Research Team to Test Efficacy of New Compound for Some Chronic Pain Conditions
A research team from University of California, San Diego and the Virginia Tech School of Neuroscience will be working to test the efficacy of a new compound discovered by the National Institutes of Health as a nonopioid treatment alternative for chronic pain. The compound, ML351, inhibits the production of the enzyme 15-Lipoxygenase-1 that, in turn, synthesizes bioactive lipids that are contributors to chronic pain. Ann Gregus, PhD, a research scientist at Virginia Tech, remarked “Our goal is to demonstrate the preclinical efficacy of ML351 for chronic pain that does not respond to nonsteroidal anti-inflammatory drugs and might otherwise be treated with opioids.” An article detailing the team’s findings from trials of the new compound in rat models was published earlier this month in the journal PAIN.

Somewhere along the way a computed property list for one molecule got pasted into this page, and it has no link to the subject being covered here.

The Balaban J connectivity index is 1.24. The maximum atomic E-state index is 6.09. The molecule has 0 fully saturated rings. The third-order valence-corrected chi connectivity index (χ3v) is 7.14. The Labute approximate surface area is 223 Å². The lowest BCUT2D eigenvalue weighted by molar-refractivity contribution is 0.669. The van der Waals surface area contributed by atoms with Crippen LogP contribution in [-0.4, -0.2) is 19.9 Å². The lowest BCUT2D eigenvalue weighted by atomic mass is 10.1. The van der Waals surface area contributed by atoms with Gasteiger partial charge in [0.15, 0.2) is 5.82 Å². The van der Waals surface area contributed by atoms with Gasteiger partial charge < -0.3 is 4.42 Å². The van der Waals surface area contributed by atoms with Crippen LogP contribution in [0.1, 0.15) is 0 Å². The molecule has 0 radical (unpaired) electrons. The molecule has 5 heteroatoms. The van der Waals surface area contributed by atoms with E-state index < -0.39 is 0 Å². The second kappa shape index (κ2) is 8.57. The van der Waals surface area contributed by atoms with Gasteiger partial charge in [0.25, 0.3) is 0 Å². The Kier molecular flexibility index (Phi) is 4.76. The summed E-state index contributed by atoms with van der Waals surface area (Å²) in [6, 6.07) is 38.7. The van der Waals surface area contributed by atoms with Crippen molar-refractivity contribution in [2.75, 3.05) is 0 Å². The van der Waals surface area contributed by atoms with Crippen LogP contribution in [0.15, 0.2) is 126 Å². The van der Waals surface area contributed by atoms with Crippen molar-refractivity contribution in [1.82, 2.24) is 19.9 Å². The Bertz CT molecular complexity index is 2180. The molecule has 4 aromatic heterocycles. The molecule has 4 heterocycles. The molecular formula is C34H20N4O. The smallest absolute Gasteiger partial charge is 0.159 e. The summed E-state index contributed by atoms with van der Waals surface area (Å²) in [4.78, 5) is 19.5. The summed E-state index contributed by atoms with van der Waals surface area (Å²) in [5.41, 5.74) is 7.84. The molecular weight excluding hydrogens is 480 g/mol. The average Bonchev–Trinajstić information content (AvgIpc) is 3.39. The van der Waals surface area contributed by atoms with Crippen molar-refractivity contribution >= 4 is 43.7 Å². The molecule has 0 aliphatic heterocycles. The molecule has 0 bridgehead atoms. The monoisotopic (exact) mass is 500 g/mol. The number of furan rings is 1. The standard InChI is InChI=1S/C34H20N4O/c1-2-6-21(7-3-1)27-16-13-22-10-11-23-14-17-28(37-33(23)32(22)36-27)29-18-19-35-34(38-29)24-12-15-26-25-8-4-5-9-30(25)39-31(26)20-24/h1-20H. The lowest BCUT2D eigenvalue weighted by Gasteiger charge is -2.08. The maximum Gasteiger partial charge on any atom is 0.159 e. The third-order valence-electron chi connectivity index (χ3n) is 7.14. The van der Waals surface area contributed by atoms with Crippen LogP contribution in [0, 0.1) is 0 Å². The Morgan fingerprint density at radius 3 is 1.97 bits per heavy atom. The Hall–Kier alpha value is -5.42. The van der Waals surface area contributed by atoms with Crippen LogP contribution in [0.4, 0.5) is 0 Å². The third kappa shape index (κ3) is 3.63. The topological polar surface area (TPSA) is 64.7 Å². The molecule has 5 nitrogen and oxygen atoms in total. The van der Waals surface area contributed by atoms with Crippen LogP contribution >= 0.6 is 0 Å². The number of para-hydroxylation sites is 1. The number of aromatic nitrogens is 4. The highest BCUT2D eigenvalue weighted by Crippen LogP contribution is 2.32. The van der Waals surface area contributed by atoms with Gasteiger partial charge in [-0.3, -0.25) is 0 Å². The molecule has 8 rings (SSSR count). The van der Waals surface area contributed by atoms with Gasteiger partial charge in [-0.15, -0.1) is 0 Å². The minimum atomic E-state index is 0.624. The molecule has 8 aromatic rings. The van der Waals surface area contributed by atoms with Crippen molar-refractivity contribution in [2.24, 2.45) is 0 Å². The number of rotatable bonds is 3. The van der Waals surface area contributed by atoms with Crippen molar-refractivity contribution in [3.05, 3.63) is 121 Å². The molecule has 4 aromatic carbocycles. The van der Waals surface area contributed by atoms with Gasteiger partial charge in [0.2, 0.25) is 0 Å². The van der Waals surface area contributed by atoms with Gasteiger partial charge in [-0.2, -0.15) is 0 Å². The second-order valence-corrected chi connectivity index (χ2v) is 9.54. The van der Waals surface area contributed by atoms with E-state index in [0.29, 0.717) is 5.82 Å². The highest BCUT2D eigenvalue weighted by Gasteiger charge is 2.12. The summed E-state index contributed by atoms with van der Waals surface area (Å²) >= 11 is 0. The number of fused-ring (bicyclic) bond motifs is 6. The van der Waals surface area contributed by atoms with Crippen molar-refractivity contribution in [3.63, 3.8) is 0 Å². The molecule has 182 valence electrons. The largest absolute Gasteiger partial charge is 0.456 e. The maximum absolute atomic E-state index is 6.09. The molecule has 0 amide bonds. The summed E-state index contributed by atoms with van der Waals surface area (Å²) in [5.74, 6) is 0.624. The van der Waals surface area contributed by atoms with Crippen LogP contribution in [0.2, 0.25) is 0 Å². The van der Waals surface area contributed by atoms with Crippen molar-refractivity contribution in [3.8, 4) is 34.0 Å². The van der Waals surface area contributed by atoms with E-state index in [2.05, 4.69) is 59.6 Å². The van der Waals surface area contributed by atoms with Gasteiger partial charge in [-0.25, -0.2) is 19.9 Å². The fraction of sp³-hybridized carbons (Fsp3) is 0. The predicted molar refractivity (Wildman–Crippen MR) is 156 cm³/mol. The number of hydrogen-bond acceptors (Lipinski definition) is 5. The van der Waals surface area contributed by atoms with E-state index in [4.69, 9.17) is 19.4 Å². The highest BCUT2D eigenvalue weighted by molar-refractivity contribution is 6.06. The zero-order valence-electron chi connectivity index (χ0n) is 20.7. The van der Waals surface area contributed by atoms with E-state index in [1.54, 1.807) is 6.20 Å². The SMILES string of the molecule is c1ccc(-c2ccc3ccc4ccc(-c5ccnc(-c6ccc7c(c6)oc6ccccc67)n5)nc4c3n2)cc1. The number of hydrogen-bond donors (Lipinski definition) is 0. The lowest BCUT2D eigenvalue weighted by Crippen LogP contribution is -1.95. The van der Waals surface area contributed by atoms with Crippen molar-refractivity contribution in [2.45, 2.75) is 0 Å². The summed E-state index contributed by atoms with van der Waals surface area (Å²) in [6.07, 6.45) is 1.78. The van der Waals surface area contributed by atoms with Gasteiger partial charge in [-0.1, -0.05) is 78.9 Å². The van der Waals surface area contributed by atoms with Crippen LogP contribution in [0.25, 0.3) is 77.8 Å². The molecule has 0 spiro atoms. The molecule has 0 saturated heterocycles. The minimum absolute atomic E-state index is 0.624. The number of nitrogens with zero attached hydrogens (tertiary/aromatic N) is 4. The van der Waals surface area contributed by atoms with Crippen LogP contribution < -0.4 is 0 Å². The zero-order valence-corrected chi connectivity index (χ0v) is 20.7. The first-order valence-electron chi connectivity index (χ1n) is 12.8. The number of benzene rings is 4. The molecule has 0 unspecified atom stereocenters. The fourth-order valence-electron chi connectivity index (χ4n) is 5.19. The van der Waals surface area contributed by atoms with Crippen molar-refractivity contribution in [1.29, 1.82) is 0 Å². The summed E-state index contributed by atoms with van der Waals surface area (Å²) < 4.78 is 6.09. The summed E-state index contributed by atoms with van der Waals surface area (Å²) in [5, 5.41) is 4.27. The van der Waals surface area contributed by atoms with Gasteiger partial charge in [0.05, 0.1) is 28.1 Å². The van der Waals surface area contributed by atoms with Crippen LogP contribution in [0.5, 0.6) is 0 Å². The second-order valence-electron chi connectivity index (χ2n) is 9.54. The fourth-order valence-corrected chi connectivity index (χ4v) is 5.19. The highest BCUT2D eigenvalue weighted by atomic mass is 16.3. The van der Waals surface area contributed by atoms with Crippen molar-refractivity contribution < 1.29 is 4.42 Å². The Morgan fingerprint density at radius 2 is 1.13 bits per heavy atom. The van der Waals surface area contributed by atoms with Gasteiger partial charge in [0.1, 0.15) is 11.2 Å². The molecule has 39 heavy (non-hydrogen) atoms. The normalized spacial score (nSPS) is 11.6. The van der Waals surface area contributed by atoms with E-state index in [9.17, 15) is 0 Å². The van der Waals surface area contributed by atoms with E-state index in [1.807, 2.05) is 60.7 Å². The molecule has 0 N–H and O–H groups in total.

The authors note in their abstract that “Although nonsteroidal anti-inflammatory drugs are the first line of therapeutics for the treatment of mild to moderate somatic pain, they are not generally considered to be effective for neuropathic pain.” ML351 targets a different signaling pathway that may contribute to chronic pain that is unresponsive to these anti-inflammatories or to steroids. Additionally, it may serve as a viable alternative to opioid medications, about which co-author Matt Buczynski, PhD, assistant professor of neuroscience at Virginia Tech observed “While opioids are highly effective medications, concerns regarding danger of their misuse have reached a fever pitch. Thus, there is critical need of novel nonopioid treatments for the effective management of chronic pain.”
Read about the research.
The journal abstract may be read here.
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